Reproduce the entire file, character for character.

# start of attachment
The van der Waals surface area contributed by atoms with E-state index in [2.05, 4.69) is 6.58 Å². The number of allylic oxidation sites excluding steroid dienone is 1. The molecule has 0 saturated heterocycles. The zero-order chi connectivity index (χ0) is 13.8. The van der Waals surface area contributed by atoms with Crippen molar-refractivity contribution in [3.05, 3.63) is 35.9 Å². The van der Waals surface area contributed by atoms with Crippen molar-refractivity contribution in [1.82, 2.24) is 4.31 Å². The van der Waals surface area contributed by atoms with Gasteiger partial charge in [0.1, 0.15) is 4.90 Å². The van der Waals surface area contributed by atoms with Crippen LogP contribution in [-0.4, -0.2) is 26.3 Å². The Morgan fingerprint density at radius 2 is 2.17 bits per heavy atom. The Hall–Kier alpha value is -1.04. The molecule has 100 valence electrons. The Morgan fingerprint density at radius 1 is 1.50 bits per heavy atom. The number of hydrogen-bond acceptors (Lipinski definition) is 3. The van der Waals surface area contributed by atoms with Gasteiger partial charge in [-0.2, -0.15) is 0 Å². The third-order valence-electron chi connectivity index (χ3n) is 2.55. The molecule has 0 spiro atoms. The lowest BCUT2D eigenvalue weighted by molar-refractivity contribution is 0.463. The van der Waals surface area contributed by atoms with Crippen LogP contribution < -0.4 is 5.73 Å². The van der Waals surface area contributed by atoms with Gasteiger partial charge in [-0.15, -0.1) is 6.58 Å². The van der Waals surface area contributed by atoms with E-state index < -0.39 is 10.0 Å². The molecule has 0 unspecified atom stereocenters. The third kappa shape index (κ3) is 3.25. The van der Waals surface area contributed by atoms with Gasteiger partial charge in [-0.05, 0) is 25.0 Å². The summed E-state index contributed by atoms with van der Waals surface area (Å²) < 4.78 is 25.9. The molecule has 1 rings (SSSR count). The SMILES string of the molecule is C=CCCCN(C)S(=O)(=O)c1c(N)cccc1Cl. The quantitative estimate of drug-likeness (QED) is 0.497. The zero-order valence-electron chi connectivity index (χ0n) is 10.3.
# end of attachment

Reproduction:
The van der Waals surface area contributed by atoms with E-state index in [2.05, 4.69) is 6.58 Å². The number of allylic oxidation sites excluding steroid dienone is 1. The molecule has 0 saturated heterocycles. The zero-order chi connectivity index (χ0) is 13.8. The van der Waals surface area contributed by atoms with Crippen molar-refractivity contribution in [3.05, 3.63) is 35.9 Å². The van der Waals surface area contributed by atoms with Crippen molar-refractivity contribution in [1.82, 2.24) is 4.31 Å². The van der Waals surface area contributed by atoms with Gasteiger partial charge in [0.1, 0.15) is 4.90 Å². The van der Waals surface area contributed by atoms with Crippen LogP contribution in [-0.4, -0.2) is 26.3 Å². The Morgan fingerprint density at radius 2 is 2.17 bits per heavy atom. The Hall–Kier alpha value is -1.04. The molecule has 100 valence electrons. The Morgan fingerprint density at radius 1 is 1.50 bits per heavy atom. The number of hydrogen-bond acceptors (Lipinski definition) is 3. The van der Waals surface area contributed by atoms with Gasteiger partial charge in [-0.2, -0.15) is 0 Å². The third-order valence-electron chi connectivity index (χ3n) is 2.55. The molecule has 0 spiro atoms. The lowest BCUT2D eigenvalue weighted by molar-refractivity contribution is 0.463. The van der Waals surface area contributed by atoms with Crippen LogP contribution < -0.4 is 5.73 Å². The van der Waals surface area contributed by atoms with Gasteiger partial charge in [-0.15, -0.1) is 6.58 Å². The van der Waals surface area contributed by atoms with E-state index < -0.39 is 10.0 Å². The molecule has 0 unspecified atom stereocenters. The third kappa shape index (κ3) is 3.25. The van der Waals surface area contributed by atoms with Gasteiger partial charge in [-0.05, 0) is 25.0 Å². The summed E-state index contributed by atoms with van der Waals surface area (Å²) < 4.78 is 25.9. The molecule has 1 rings (SSSR count). The SMILES string of the molecule is C=CCCCN(C)S(=O)(=O)c1c(N)cccc1Cl. The quantitative estimate of drug-likeness (QED) is 0.497. The zero-order valence-electron chi connectivity index (χ0n) is 10.3.